by Jonathan Hedrick


Imagine that perfect afternoon when your schedule is somehow free from the chaos and anarchy of life. You’re finally able to carve out some time to do a little bit of writing (but hopefully a lot). The laptop is booting up, and your favorite mug has fresh coffee poured inside. You interlace your fingers to give them a good stretch and prepare for all the typing you’re about to get done. The keys rest gently under your fingertips awaiting a flood of words to pour out and then… nothing happens. This is what we call writer’s block, and it’s a common occurrence that even the most experienced scribes are plagued with from time to time.


Suffering from Writer's Block


What do you do about it? For starters, don’t ask yourself how to avoid writer’s block. Instead, prepare for this phenomenon with a variety of tools that I will discuss here. Keep in mind, one method may work for one writer but not the next. There’s no definitive solution because it varies on a case-by-case scenario. Also, what worked for you last time might not work the next. However, it’s extremely important to remember that you’re not alone in this. It’s possible to combat writer’s block on your own, but never hesitate to ask for help!


...it’s a common occurrence that even the most experienced scribes are plagued with from time to time.


My first tip to treating this vexing experience is to do something else. Yes, anything else other than writing. The worst thing you can do is force your craft. Believe me, it will show in the finished product. Sometimes, walking away is the best solution. For example, have you ever struggled with a crossword puzzle clue so much that you put it aside just for it to immediately click once you picked it back up again? Perhaps a more modern example, at the risk of dating myself further, is thinking of that difficult boss at the end of the level of your favorite video game you just can’t pass. You throw the controller down in defeat but eventually return to it and save the princess from the evil beast. You didn’t quit or give up. You only took a break, and that’s what you needed. The same can work for writer’s block. Step away from the computer and come back later.

The second piece of advice for alleviating this ailment is to get inspired to write. Avoid going to the keyboard cold. This could mean you need to explore another medium of entertainment beyond the one you’re used to. For example, if you’re a comic book writer, chances are you have a stack of comics you haven’t read yet at your disposal. We’re all guilty of this! If chipping away at your to-read pile isn’t working, then try a novel, movie, music, etc. As a comic book writer, most of my inspiration comes organically from other sources besides comics. Keep searching for that inspiration. Then, when you feel that creative energy coming back to you, put your ideas down as soon as possible. Take advantage of that motivating force while you can.




Next, it’s time to recommend something that actually involves writing to free yourself of this block. I’ve already suggested doing something else and trying a different forum other than your comfortable wheelhouse. Now, we’re going to combine these tips by writing in another channel outside your norm. For instance, instead of staring at a blank screen while trying to type your new legendary comic book, write a review of someone else’s latest issue. You might find this exercise a little challenging and gain more respect for those who review comics on a regular basis. Two birds, one stone!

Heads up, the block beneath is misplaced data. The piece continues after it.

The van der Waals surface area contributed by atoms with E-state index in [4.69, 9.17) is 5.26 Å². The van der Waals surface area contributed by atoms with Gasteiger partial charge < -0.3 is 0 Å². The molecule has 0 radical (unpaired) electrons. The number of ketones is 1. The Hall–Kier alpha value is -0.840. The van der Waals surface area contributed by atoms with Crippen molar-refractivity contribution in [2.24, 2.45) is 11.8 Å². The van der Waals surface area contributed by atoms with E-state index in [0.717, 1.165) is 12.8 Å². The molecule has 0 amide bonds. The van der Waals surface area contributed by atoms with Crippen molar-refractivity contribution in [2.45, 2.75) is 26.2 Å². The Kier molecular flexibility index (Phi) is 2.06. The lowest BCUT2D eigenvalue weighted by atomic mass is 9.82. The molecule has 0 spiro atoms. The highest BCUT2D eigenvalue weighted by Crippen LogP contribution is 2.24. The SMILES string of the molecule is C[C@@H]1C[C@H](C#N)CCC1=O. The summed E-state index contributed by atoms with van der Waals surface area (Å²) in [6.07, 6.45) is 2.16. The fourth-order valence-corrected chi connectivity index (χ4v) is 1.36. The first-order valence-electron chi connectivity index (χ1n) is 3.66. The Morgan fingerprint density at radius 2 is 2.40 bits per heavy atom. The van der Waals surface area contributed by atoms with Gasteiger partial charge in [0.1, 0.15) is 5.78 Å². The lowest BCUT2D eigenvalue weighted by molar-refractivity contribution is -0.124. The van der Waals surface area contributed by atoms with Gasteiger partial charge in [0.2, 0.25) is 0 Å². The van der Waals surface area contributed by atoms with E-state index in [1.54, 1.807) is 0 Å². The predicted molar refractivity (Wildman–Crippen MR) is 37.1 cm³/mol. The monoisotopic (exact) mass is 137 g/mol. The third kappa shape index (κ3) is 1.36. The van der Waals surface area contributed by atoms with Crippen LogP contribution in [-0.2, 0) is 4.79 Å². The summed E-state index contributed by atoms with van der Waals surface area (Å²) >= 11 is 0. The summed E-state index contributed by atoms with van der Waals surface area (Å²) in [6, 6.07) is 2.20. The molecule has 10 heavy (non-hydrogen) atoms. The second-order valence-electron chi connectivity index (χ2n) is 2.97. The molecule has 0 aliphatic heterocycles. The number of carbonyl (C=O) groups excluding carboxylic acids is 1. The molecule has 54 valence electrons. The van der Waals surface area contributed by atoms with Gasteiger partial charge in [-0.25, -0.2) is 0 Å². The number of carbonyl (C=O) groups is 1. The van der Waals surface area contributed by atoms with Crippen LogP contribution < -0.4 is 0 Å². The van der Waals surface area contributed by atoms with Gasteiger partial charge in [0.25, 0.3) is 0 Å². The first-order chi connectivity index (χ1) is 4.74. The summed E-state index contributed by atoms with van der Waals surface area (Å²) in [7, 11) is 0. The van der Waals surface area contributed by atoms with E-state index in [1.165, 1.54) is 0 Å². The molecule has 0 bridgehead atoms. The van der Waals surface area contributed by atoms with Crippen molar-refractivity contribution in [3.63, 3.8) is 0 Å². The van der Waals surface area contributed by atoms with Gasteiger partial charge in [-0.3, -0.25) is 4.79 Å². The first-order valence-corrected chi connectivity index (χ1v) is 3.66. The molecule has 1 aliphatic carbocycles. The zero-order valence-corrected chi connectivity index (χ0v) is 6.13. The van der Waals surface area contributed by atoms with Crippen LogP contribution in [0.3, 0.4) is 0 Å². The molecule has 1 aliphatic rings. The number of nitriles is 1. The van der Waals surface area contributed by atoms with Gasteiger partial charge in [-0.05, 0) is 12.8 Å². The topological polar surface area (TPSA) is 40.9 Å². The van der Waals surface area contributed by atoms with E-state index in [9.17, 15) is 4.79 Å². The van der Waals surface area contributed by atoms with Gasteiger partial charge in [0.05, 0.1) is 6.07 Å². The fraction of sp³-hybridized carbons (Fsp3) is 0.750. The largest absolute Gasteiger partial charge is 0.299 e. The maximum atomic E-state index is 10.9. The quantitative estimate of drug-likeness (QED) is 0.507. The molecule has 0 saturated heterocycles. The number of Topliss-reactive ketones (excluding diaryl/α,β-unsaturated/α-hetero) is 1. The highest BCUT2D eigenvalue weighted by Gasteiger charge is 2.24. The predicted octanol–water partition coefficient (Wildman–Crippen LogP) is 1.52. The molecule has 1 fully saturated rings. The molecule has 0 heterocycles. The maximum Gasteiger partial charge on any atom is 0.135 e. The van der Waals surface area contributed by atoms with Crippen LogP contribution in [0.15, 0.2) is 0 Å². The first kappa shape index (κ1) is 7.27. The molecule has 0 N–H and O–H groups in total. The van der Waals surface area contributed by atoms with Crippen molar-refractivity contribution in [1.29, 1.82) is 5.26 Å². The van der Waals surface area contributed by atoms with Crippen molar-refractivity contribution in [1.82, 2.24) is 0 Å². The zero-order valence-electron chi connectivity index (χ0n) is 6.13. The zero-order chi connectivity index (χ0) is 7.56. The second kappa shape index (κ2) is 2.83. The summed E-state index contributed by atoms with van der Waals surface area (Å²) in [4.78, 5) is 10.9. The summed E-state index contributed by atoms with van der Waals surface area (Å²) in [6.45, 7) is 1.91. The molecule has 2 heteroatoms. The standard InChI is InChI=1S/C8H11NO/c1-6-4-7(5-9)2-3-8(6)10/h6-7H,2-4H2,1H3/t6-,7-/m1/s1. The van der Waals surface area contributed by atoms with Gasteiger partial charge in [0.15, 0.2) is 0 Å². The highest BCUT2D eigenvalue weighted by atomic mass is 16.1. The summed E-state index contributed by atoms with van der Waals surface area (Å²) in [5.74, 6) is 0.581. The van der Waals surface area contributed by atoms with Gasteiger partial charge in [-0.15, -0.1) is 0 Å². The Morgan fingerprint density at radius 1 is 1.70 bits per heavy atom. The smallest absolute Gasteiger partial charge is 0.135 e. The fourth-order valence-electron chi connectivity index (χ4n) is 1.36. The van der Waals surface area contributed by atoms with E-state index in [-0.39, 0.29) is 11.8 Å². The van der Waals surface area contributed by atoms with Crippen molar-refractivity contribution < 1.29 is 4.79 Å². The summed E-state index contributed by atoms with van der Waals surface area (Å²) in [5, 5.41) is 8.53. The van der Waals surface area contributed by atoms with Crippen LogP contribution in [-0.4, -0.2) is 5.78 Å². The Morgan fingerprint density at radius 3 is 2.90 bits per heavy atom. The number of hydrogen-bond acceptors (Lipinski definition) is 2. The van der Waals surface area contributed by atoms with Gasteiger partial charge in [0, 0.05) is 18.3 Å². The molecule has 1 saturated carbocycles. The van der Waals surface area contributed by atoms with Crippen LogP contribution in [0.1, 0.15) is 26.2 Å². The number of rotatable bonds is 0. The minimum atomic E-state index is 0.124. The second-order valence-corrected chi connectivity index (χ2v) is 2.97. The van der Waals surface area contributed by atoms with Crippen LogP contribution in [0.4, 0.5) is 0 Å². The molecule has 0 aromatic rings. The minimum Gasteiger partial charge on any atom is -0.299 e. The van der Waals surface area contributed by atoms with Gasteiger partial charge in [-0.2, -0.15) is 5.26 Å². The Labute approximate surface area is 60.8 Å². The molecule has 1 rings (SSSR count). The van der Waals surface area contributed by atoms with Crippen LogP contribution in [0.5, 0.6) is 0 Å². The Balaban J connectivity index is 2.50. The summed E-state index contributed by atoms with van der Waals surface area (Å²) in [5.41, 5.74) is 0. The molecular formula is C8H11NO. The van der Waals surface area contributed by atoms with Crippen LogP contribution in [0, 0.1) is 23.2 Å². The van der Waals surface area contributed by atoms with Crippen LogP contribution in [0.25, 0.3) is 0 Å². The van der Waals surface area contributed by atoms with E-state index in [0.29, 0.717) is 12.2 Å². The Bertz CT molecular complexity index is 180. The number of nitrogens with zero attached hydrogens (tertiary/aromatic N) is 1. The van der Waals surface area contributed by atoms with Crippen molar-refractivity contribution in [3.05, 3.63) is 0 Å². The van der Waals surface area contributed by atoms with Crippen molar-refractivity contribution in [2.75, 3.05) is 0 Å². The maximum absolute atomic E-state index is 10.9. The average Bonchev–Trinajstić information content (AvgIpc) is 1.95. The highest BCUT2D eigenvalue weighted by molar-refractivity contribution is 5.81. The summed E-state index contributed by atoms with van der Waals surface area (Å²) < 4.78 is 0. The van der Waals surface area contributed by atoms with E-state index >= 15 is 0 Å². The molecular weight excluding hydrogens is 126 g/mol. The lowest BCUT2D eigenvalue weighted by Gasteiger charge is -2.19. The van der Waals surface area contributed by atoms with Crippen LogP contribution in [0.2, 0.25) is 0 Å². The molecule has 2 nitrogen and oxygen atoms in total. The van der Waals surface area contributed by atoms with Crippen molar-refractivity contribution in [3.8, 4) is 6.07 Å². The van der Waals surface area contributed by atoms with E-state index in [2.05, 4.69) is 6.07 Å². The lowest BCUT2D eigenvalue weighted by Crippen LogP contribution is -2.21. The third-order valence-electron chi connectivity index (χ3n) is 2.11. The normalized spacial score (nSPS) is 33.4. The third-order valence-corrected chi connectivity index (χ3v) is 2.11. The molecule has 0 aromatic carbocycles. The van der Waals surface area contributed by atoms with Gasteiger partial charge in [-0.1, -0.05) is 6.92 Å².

You didn’t quit or give up. You only took a break, and that’s what you needed.


Another approach to remedy writer’s block is to give yourself deadlines. Chances are you might already have a delivery date from your publisher, editor, instructor, etc. Regardless, set one ahead for yourself as a private goal. I say this not to be an overachiever but to keep yourself on track! After all, it might not be creativity or inspiration that you’re lacking. You could just need more discipline. It hurts to hear that sometimes. You could take your chances by cramming at the final hour or, instead, keep a schedule with small obtainable tasks along the way. Hold yourself accountable and set goals, even if it’s just one page a day. Also, don’t forget to reward yourself regularly. Take breaks and refill that coffee mug. You’ve earned it!

My final piece of advice is to not stress out over writer’s block. That internal critic sometimes gets the best of us. We fear that we’re not good enough or compare ourselves to others. Remember that your first draft is exactly that, step one of many steps ahead of you. Get it out of the way. Write freely without worrying about if it’s good or not. You can always change it later. Not sure what should happen next? Skip that chapter and go to the next one. If you don’t know how to finish a confrontation between two characters, maybe it wasn’t necessary to begin with. The best material usually comes when you’ve pushed yourself through a challenging section, and if it’s not challenging, you could be repeating something you’ve already used. Plus, you can always edit something later.


"Write down everything that happens in the story, and then in your second draft make it look like you knew what you were doing all along." - Neil Gaiman



There’s an infinite number of causes for writer’s block just as there is an equal number of remedies. Not being able to write can be an emotional time for a writer. Don’t beat yourself up. Some of the most seasoned writers are impacted by this wall. I hope the ideas I’ve discussed might serve as a beginning to tearing down your own creative blockage. As I mentioned before, you’re not alone in this. Don’t be too proud to put a call out for some assistance. One of your peers could be going through it as well, but you could tear down the walls of writer’s block together!

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